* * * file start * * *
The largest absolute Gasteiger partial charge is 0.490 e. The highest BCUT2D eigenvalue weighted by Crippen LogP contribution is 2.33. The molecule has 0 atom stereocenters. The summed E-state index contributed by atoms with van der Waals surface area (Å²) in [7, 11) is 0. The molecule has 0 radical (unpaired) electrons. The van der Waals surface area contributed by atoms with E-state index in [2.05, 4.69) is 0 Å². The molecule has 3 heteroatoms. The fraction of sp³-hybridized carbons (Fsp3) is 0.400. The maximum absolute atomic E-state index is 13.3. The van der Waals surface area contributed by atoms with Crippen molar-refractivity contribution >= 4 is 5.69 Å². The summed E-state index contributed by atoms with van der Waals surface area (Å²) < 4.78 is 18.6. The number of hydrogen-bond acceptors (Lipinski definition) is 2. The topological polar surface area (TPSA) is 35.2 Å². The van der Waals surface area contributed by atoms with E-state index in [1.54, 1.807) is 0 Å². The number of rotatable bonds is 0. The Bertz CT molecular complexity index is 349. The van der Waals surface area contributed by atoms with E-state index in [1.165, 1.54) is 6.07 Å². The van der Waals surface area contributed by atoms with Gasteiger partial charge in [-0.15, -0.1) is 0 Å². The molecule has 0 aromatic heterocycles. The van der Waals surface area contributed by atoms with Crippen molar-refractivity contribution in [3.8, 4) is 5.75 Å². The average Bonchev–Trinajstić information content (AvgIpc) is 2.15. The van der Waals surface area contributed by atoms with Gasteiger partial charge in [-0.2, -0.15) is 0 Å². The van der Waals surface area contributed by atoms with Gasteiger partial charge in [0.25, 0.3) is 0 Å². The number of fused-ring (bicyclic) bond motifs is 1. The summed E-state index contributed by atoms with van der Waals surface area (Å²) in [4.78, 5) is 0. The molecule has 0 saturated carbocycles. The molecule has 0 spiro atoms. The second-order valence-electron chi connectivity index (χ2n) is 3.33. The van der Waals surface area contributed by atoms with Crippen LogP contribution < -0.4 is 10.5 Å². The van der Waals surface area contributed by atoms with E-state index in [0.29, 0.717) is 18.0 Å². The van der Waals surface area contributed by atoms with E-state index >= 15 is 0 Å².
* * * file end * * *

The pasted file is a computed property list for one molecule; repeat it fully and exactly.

The largest absolute Gasteiger partial charge is 0.490 e. The highest BCUT2D eigenvalue weighted by Crippen LogP contribution is 2.33. The molecule has 0 atom stereocenters. The summed E-state index contributed by atoms with van der Waals surface area (Å²) in [7, 11) is 0. The molecule has 0 radical (unpaired) electrons. The van der Waals surface area contributed by atoms with E-state index in [2.05, 4.69) is 0 Å². The molecule has 3 heteroatoms. The fraction of sp³-hybridized carbons (Fsp3) is 0.400. The maximum absolute atomic E-state index is 13.3. The van der Waals surface area contributed by atoms with Crippen molar-refractivity contribution >= 4 is 5.69 Å². The summed E-state index contributed by atoms with van der Waals surface area (Å²) < 4.78 is 18.6. The number of hydrogen-bond acceptors (Lipinski definition) is 2. The topological polar surface area (TPSA) is 35.2 Å². The van der Waals surface area contributed by atoms with E-state index in [1.54, 1.807) is 0 Å². The number of rotatable bonds is 0. The Bertz CT molecular complexity index is 349. The van der Waals surface area contributed by atoms with E-state index in [1.165, 1.54) is 6.07 Å². The van der Waals surface area contributed by atoms with Gasteiger partial charge in [-0.15, -0.1) is 0 Å². The molecule has 0 aromatic heterocycles. The van der Waals surface area contributed by atoms with Crippen molar-refractivity contribution in [3.8, 4) is 5.75 Å². The average Bonchev–Trinajstić information content (AvgIpc) is 2.15. The van der Waals surface area contributed by atoms with Gasteiger partial charge in [-0.2, -0.15) is 0 Å². The van der Waals surface area contributed by atoms with Gasteiger partial charge in [0.25, 0.3) is 0 Å². The number of fused-ring (bicyclic) bond motifs is 1. The summed E-state index contributed by atoms with van der Waals surface area (Å²) in [4.78, 5) is 0. The molecule has 0 saturated carbocycles. The molecule has 0 spiro atoms. The second-order valence-electron chi connectivity index (χ2n) is 3.33. The van der Waals surface area contributed by atoms with Crippen LogP contribution < -0.4 is 10.5 Å². The van der Waals surface area contributed by atoms with E-state index in [0.29, 0.717) is 18.0 Å². The van der Waals surface area contributed by atoms with E-state index >= 15 is 0 Å².